Parkway Drive - Horizons (Cover Artwork)
Staff Review

Parkway Drive

Horizons (2007)


Parkway Drive, the latest emo-kid metal mashup imported to the U.S., succeeds in one of the important, but rarely defendable aspects of music. Following the eyeliner and glitter-sprinkled trail across the pond of Britain's Bullet for My Valentine and Germany's Caliban, Australia's Parkway Drive is, too, an impressive practitioner of imitation done well. And while the brash harvesting of Slayer riffage probably won't fool any mid-30 year-old with coiled locks past his shoulders, the band's emo/hardcore target audience will surely be wowed into approval at the heavy dose of soaring guitar solos and hyper-macho breakdowns.

If you've heard Parkway Drive and were paying at least a little attention through the first paragraph, there's a good chance you're ready to contest the association drawn to what I loosely refer to as "emo." And while you're correct that Rites of Spring bears little influence on Parkway Drive, the 2007 conceptualization that aligns more with an image and an emotionally burdened message is absolutely present. It's more than just the visual reflections that pin them to a far different identity than them despite their similarities. Part of it may be the incestual imitation that picked up when Avenged Sevenfold hit it big, eventually wrangling the Devil Wears Prada, Bullet for My Valentine, August Burns Red and any other exemplification of badass-meets-lame-ass bands. And with lyrics like, "Still I'm choking on the words I should have said one thousand times / And I'm cursing every memory / And I'm holding on until there's nothing left to save / Let every scar still bear your name / Every scar still bears an angel's face," there's little room to contest such an association.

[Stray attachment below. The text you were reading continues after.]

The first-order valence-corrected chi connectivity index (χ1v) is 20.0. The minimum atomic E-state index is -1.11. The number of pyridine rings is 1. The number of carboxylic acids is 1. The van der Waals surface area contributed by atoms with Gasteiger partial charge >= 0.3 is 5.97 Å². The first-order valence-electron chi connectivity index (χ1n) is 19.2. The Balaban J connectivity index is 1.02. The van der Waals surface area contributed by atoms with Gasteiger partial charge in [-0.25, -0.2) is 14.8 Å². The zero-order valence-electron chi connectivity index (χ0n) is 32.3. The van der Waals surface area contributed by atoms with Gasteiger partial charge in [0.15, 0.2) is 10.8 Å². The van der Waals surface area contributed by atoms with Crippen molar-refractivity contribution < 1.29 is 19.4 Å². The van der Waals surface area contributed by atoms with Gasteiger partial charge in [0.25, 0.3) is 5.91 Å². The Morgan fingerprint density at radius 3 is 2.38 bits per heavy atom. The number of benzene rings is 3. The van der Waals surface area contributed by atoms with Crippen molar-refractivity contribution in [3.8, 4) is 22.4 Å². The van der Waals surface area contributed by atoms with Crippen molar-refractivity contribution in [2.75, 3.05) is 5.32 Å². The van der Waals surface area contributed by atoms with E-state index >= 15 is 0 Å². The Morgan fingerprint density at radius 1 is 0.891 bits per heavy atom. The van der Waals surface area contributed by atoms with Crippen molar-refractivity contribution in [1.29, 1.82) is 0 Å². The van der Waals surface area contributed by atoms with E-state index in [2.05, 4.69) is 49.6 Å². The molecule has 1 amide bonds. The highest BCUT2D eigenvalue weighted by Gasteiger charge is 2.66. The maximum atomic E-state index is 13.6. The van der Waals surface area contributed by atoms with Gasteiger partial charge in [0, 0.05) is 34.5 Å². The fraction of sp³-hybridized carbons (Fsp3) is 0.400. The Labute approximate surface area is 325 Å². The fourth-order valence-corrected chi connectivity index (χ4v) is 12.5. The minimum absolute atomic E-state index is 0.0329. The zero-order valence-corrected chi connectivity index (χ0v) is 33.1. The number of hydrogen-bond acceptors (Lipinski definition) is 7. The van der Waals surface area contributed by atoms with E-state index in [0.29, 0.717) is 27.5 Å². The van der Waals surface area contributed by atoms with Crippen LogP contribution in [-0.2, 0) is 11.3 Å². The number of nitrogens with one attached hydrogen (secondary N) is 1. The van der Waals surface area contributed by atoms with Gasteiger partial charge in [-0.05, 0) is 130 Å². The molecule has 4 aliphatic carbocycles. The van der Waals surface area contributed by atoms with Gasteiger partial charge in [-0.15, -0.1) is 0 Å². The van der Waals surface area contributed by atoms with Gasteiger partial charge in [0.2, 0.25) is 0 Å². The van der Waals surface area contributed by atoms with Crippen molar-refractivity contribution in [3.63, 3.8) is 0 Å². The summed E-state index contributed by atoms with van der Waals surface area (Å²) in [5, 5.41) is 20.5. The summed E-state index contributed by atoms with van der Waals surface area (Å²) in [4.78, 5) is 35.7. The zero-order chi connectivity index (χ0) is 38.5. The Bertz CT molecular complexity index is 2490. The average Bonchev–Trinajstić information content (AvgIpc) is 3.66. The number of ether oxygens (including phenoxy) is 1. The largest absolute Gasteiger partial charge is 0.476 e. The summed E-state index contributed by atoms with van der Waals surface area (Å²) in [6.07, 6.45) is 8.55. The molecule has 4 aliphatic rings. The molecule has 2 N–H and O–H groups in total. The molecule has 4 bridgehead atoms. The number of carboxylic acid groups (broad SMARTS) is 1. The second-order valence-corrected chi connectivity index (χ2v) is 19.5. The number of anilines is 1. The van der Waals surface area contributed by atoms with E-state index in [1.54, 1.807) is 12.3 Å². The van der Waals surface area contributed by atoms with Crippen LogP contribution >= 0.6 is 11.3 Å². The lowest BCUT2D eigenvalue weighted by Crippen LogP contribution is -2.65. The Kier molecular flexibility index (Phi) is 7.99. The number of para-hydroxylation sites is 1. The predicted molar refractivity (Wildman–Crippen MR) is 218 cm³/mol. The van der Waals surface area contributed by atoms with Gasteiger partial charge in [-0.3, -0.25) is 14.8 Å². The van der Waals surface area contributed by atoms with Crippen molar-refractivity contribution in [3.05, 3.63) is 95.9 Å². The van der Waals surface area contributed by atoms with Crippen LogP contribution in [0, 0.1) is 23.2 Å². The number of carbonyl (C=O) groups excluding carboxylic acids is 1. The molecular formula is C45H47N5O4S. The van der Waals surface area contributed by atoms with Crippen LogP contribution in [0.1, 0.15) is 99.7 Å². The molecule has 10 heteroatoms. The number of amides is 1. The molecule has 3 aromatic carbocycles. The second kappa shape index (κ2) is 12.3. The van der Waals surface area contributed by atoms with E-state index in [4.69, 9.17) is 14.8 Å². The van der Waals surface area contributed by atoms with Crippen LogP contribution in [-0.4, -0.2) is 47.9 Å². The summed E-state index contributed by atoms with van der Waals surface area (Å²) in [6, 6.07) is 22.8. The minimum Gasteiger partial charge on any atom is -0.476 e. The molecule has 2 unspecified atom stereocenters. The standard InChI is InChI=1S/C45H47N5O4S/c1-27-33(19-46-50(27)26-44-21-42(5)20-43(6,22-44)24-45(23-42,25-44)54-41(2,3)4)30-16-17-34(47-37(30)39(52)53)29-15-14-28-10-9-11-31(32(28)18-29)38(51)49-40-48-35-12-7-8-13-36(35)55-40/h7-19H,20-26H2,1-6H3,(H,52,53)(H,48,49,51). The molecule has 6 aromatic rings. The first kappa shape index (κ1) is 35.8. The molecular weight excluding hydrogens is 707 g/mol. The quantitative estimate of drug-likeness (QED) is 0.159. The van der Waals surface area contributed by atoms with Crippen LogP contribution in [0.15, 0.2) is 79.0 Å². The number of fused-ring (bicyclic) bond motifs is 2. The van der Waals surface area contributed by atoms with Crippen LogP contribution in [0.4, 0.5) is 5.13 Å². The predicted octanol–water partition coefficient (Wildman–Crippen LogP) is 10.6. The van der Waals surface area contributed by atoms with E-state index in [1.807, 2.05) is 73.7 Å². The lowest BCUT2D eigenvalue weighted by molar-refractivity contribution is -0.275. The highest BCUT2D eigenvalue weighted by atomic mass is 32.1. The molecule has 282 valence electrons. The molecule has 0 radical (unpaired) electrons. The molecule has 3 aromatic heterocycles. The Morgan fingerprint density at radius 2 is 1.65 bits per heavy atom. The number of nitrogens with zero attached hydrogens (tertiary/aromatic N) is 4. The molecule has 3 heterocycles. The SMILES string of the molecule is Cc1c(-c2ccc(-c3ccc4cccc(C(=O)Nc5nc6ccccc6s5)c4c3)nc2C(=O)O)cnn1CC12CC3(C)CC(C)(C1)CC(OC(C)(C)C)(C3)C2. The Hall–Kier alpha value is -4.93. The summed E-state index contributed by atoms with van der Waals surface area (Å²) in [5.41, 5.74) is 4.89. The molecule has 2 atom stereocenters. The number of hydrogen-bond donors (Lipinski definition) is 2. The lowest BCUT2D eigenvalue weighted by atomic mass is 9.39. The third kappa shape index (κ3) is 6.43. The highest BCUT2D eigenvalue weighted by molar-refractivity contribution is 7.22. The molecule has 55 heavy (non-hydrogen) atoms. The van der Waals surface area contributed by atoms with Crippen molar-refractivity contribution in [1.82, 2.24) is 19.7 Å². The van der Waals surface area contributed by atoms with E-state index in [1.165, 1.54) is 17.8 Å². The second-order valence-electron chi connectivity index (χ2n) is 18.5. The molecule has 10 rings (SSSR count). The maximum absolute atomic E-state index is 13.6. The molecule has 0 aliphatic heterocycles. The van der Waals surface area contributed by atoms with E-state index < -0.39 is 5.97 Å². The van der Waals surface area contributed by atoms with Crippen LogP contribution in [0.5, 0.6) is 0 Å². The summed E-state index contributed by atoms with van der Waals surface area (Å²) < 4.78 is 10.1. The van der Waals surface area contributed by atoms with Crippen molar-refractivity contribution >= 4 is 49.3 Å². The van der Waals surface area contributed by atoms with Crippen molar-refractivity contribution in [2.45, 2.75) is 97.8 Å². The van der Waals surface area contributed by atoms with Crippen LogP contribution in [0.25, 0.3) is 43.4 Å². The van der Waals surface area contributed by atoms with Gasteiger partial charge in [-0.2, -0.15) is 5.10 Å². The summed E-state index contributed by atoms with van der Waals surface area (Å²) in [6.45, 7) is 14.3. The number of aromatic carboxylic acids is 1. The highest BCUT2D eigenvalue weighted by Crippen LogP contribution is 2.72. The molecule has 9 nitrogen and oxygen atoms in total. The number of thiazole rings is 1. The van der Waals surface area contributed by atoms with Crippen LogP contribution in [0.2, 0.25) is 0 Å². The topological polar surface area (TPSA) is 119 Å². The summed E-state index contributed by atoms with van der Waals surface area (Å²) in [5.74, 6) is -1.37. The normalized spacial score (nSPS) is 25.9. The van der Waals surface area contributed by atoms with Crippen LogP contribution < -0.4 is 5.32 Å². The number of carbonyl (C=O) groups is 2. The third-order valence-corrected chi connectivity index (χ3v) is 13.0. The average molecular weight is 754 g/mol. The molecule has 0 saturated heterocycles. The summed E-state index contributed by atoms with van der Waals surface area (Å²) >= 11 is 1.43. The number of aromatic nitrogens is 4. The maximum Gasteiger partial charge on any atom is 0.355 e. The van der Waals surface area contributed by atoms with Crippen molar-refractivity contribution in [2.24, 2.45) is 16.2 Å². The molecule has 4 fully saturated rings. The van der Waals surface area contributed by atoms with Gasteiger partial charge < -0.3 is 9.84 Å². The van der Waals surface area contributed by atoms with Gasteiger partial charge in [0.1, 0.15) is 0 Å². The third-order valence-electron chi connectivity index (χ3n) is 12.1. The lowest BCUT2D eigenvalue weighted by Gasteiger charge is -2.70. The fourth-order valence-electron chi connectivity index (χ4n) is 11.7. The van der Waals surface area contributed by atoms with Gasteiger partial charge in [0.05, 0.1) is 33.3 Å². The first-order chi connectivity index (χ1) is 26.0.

Still, it's clear that the kids in Parkway Drive have at least listened to enough metal (and metalcore) to draw on its form and intricacies and spit out something halfway convincing. There are times, like in the ear drum assaulting "Feed Them to the Pigs" and "Breaking Point" that the ghost of Pantera cum excessive breakdowns ekes out with impressive guitar soloing to boot. However, there are also those spans, like the four-minute "Five Months" filled with a metal by numbers formula that demonstrate why a band like Parkway Drive can't ascend from the third or fourth tier of modern metal.